6 Study Techniques Every Clinical Student Should Know

Shiv M. Gaglani; M. Ryan Haynes, PhD

Disclosures

October 02, 2018

Technique 3: Interleaved Practice

Let's say that you want to learn concepts A, B, and C. The traditional model of education has you master each in turn through massed practice: AAABBBCCC. Interleaving mixes this up, for example: ABCBCABAC.

Similar to spaced repetition, interleaving may not be as effective in the short term but is more effective in the long term. This is because massing often becomes a passive process, where your brain goes into cruise control and you default to mechanically applying knowledge; interleaving forces you to think through each concept every time and helps you figure out how they overlap and differ.

Thus, for example, when you learn about the various diuretics, do not practice all the thiazides followed by all the loops; instead, interleave them. These first three techniques all fall under what UCLA psychology researcher Robert Bjork and his colleagues call "desirable difficulties." These are counterintuitive strategies that lead to reductions in short-term performance but improvements in long-term performance.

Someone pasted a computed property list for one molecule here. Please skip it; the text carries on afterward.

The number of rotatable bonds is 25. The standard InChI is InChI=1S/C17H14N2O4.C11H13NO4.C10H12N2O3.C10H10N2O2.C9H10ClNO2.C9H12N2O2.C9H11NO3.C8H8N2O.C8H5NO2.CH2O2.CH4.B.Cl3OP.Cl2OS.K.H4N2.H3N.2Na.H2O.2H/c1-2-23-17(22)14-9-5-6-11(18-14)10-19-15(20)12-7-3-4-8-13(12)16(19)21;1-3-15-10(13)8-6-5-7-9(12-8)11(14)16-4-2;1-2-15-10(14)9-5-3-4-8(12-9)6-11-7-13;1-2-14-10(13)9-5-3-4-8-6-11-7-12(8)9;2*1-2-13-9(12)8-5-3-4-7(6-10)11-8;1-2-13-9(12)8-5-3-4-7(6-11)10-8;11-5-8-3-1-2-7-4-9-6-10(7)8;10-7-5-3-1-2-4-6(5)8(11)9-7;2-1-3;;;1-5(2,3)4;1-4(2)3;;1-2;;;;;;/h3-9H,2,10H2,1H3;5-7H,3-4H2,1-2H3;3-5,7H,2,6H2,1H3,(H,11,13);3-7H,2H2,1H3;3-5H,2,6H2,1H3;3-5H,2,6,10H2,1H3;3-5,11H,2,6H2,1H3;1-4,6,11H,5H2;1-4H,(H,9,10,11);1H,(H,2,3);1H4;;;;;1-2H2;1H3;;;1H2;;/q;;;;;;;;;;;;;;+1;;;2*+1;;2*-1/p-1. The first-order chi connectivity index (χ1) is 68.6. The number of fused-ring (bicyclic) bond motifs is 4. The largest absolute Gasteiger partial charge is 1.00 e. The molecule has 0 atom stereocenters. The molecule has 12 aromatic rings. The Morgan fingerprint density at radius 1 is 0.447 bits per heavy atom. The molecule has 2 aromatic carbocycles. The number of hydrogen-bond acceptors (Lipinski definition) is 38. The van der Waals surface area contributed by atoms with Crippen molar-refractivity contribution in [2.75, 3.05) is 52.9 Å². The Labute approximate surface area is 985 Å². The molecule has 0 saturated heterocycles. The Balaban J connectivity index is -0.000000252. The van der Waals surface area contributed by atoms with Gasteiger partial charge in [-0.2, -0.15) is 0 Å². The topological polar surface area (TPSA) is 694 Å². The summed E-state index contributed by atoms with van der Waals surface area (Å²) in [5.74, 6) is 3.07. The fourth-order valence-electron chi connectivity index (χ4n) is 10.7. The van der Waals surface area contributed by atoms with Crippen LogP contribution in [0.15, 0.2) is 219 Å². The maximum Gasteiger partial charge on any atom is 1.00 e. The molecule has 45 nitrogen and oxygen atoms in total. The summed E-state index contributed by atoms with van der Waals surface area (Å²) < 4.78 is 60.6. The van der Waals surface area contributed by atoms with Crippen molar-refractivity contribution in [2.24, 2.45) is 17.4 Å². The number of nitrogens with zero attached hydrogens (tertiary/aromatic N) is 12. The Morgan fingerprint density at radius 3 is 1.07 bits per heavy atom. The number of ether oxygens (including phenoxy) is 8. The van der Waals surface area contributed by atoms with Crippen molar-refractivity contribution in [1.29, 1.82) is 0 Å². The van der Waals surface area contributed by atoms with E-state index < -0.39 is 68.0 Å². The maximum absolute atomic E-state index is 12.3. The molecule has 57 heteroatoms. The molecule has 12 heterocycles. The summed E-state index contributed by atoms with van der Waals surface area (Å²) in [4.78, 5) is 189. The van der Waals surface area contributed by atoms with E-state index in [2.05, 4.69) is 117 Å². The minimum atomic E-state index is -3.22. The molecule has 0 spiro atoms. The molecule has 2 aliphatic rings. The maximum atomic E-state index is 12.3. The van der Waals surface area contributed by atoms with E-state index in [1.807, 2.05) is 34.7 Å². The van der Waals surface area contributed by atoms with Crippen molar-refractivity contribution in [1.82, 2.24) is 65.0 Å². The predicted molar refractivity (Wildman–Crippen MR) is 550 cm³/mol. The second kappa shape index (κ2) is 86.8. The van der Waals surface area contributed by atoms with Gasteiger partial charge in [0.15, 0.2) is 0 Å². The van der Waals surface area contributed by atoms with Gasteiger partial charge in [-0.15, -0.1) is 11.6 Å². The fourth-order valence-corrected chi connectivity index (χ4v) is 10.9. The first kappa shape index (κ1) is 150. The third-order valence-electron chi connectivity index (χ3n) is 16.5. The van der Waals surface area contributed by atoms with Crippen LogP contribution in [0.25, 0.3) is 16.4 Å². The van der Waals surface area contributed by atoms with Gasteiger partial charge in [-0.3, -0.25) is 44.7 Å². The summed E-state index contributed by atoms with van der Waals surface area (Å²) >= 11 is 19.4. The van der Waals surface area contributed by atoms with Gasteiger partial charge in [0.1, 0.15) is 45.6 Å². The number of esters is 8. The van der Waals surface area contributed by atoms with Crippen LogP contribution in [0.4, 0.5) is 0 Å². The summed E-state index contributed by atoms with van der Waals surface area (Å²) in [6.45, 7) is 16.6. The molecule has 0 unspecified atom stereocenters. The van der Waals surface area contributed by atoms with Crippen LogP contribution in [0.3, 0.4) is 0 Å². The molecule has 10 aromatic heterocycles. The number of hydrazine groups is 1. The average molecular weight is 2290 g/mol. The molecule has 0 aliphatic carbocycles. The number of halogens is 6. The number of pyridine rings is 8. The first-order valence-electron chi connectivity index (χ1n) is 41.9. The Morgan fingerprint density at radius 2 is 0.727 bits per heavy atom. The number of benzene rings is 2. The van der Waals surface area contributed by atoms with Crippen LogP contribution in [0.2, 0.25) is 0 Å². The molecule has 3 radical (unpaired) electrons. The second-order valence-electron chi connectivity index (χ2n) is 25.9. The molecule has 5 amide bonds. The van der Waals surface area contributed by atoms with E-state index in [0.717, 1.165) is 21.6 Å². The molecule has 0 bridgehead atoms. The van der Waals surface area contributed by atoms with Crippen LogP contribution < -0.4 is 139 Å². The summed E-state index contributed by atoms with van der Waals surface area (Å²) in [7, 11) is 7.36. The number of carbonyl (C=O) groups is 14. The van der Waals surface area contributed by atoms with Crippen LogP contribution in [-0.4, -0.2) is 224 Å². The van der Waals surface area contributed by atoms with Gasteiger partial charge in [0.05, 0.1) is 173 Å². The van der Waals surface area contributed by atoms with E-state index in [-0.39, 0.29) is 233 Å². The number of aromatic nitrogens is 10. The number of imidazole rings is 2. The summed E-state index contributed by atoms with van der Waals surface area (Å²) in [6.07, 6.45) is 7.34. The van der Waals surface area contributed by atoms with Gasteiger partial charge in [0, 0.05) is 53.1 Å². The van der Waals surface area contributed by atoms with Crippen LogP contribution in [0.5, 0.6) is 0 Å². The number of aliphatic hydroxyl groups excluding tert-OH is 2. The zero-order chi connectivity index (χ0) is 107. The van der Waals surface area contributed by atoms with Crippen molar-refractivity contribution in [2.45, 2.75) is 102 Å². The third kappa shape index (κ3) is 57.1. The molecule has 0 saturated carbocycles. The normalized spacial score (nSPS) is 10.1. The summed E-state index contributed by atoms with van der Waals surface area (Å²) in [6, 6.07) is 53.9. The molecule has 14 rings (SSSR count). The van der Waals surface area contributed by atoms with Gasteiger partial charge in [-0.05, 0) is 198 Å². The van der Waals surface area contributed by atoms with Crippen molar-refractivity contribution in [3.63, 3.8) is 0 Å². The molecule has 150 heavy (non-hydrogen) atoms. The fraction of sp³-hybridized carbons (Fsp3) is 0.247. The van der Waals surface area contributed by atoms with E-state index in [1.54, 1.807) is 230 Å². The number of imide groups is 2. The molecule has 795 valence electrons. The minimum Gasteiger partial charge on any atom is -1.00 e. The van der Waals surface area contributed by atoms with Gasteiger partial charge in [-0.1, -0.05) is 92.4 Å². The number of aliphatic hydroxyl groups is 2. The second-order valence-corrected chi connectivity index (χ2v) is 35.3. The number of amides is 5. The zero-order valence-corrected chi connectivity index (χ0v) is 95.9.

Technique 4: Memory Associations

Have you ever had difficulty recalling someone's name even though you remembered a seemingly obscure fact, such as where that person is from? This can in part be explained by the Baker-baker paradox, which essentially describes why it is easier to remember what someone does (baker) than what their name is (Baker). The name is simply a string of letters, whereas the profession is an evocative concept that helps you quickly form associations, such as your favorite baked good or the bakery near where you live. The more associations you can form to something you're trying to learn, the more likely you are to remember it in the future because there are more paths you can take to retrieve it.

These associations can range from visually compelling images or "memory palaces," which is the basis for the education company Picmonic (which found up to a 331% improvement in memory 1 month after learning disease topics), to actual patient cases, which can be accessed through such tools as ReelDx Education and Celebrity Diagnosis. We recommend combining two or more of these tools to ensure that you're forming strong associations to the thousands of otherwise seemingly discrete facts that you encounter during your medical training.

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